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1964 Democratic National Convention
1964 Presidential Election
37 Lbj2 3x4.jpg 38 H Humphrey 3x4.jpg
Date(s) August 24 – August 27
City Atlantic City, New Jersey
Venue Convention Center
Presidential Nominee Lyndon Johnson of Texas
Vice Presidential Nominee Hubert Humphrey of Minnesota
1960  ·  1968

The 1964 National Convention of the Democratic Party of the United States took place at the Atlantic City Convention Center in Atlantic City, New Jersey, August 24 - 27 1964. It resulted in the nomination of the incumbent Lyndon B. Johnson (who had been vice president under John F. Kennedy) of Texas for President and Senator Hubert Humphrey of Minnesota for Vice President.

The convention took place less than a year after President Kennedy's assassination. On the last day of the convention Attorney General Robert F. Kennedy introduced a short film in honor of his brother's memory. Appearing on the convention floor, Kennedy received 22 minutes of uninterrupted applause, causing him to nearly break into tears. Speaking about his brother's vision for the country, Robert Kennedy famously quoted from Romeo & Juliet:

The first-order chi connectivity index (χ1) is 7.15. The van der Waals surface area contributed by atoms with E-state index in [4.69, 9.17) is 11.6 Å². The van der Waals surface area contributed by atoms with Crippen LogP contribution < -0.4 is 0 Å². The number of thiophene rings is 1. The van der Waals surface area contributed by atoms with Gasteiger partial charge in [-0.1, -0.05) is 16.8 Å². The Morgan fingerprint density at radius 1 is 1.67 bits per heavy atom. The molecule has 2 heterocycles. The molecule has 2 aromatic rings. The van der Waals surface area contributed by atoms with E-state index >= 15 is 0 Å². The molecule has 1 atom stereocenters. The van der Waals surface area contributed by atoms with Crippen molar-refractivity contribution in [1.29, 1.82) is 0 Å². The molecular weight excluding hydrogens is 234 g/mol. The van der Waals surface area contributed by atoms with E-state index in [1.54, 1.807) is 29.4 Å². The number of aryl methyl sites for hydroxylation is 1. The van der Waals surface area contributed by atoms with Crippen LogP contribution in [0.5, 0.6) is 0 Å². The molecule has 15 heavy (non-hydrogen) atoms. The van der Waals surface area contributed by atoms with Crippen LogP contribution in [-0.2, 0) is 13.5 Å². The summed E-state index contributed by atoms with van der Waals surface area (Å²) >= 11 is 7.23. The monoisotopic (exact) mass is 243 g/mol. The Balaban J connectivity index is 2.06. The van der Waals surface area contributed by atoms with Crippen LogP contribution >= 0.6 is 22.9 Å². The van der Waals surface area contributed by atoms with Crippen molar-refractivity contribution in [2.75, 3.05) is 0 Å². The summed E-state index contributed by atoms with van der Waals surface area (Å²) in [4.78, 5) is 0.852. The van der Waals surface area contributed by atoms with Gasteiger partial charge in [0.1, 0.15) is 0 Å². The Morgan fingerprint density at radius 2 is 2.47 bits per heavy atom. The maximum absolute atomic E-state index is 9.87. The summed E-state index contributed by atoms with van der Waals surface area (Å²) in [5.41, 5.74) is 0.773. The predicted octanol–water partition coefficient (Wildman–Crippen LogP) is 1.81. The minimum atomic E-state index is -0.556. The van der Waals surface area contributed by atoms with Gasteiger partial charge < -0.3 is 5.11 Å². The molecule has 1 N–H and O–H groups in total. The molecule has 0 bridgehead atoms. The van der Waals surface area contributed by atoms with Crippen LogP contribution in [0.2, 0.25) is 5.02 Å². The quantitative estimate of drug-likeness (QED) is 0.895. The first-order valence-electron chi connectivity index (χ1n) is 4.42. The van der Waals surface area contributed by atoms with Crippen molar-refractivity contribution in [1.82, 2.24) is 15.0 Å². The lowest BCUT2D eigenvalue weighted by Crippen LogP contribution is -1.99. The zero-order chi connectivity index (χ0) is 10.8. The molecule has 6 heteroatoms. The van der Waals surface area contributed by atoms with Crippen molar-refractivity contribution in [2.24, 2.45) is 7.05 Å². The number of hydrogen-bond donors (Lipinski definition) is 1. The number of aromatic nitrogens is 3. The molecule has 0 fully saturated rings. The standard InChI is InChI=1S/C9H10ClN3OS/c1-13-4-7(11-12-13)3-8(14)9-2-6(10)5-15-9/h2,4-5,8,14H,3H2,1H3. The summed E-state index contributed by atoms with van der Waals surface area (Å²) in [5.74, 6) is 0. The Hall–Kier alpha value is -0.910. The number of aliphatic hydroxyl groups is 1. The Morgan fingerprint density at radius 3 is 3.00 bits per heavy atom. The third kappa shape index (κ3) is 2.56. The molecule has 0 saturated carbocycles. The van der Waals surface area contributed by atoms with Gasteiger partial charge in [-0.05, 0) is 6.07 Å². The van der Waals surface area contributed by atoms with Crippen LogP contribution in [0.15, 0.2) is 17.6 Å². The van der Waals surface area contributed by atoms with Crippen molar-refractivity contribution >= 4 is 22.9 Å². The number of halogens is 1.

[...] and when [he] shall die

Take him and cut him out in little stars,

And he will make the face of heaven so fine

That all the world will be in love with night

And pay no worship to the garish sun.

Ambassador to the United Nations Adlai E. Stevenson introduced a memorial film the same day for former First Lady Eleanor Roosevelt, who had died on November 7, 1962.

Mississippi controversy

At the national convention the integrated Mississippi Freedom Democratic Party (MFDP) claimed the seats for delegates for Mississippi, not on the grounds of the Party rules, but because the official Mississippi delegation had been elected by a Jim Crow primary. The party's liberal leaders supported an even division of the seats between the two delegations; Johnson was concerned that, while the regular Democrats of Mississippi would probably vote for Goldwater anyway, rejecting them would lose him the South. Eventually, Hubert Humphrey, Walter Reuther and the black civil rights leaders including Roy Wilkins, Martin Luther King, and Bayard Rustin worked out a compromise: the MFDP took two seats; the regular Mississippi delegation was required to pledge to support the party ticket; and no future Democratic convention would accept a delegation chosen by a discriminatory poll. Joseph Rauh, the MFDP's lawyer, initially refused this deal, but they eventually took their seats. Many white delegates from Mississippi and Alabama refused to sign any pledge, and left the convention; and many young civil rights workers were offended by any compromise. [1]


  1. ^ Unger and Unger, LBJ; a Life (1999) pp. 325-6; Dallek, Flawed Giant: Lyndon B. Johnson, 1960-1973 (1998), p. 164; Evans and Novak (1966) 451-56 claim that the MFDP fell under the influence of "black radicals" and rejected their seats.

See also

Preceded by
Democratic National Conventions Succeeded by


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